WikiLeaks' Julian Assange too unwell to attend extradition appeal hearing, hundreds protest outside

WikiLeaks founder Julian Assange was too unwell to attend his appeal hearing to stop his extradition from the UK to the US, London High Court judges heard Tuesday.

52-year-old Assange faces up to 175 years in prison for espionage after distributing classified US government documents on his website. If convicted in the US, he would likely die behind bars.

Daily Mail reports that hundreds of protesters were gathered outside of the court house, including his wife Stella, who addressed the crowd in a speech.

"We have two big days ahead. We don't know what to expect, but you are here because the world is watching," she said. "They have to know they can't get away with this. Julian needs his freedom and we all need the truth."

"Please keep on showing up, be there for Julian and for us, until Julian is free," she added.

"The situation is extremely grave. He could be on a plane within days," she had said in previous comments. "His health is in decline, mentally and physically. His life is at risk every single day he stays in prison, and if he's extradited, he will die."

Two judges heard from lawyers representing Assange on how he is being prosecuted for an "ordinary journalistic practice."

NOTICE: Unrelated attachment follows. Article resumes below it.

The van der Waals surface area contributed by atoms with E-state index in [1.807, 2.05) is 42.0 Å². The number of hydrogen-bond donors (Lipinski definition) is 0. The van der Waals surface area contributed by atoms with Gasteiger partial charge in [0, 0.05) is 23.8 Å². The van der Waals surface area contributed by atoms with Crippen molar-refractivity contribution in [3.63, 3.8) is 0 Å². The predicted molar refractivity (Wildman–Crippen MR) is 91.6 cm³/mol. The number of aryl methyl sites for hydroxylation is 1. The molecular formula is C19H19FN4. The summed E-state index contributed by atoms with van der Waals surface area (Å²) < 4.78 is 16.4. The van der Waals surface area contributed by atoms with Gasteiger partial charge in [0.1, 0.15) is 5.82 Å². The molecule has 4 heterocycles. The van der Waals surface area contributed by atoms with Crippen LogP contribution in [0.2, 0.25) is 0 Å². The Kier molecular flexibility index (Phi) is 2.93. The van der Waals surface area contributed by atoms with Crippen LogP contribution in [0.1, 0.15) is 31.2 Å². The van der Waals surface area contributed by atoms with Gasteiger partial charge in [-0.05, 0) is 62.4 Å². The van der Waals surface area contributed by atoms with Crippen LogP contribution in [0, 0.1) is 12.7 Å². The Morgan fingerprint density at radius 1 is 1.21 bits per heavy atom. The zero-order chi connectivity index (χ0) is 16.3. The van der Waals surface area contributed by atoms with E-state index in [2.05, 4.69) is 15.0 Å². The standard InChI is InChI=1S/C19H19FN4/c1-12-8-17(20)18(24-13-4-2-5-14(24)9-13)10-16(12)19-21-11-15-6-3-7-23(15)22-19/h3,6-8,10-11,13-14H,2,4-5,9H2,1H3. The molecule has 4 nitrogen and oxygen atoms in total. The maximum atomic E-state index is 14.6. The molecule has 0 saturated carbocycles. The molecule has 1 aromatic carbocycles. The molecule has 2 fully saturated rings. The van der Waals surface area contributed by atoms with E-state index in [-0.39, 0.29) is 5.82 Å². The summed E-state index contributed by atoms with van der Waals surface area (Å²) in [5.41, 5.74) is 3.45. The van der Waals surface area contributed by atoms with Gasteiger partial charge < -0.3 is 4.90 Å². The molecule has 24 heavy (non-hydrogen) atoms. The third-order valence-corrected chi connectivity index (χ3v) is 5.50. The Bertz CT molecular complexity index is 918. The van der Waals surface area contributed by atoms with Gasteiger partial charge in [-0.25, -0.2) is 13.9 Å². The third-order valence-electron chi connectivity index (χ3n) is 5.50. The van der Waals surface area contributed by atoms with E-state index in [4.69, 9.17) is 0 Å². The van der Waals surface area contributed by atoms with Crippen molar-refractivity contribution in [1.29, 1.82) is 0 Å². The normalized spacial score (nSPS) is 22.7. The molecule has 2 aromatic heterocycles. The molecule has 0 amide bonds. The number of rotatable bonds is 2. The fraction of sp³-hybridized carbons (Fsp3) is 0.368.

Mark Summers KC (King's counsel) detailed an alleged plan to poison or kidnap Assange while he was sheltering at the Ecuadorian embassy in London for around 7 years: "What the evidence now shows is that the US developed a plan to try to either kill or rendition Mr Assange to the USA."

"What evidence the district judge heard on that came from protected witness two and it was truly breathtaking."

"With respect to the district judge, there were red flags everywhere."

He said that the plan "only fell apart when the UK authorities weren't very keen on the thought of rendition, or a shootout, in the streets of London."

Lawyer Edward Fitzgerald KC said that Assange would face a trial with "tainted evidence" and jurors who are "prejudiced irretrievably by public denunciations of him made by the President downwards," referring to Joe Biden.

"He is being prosecuted for engaging in ordinary journalistic practice of obtaining and publishing classified information, information that is both true and of obvious and important public interest," he argued.



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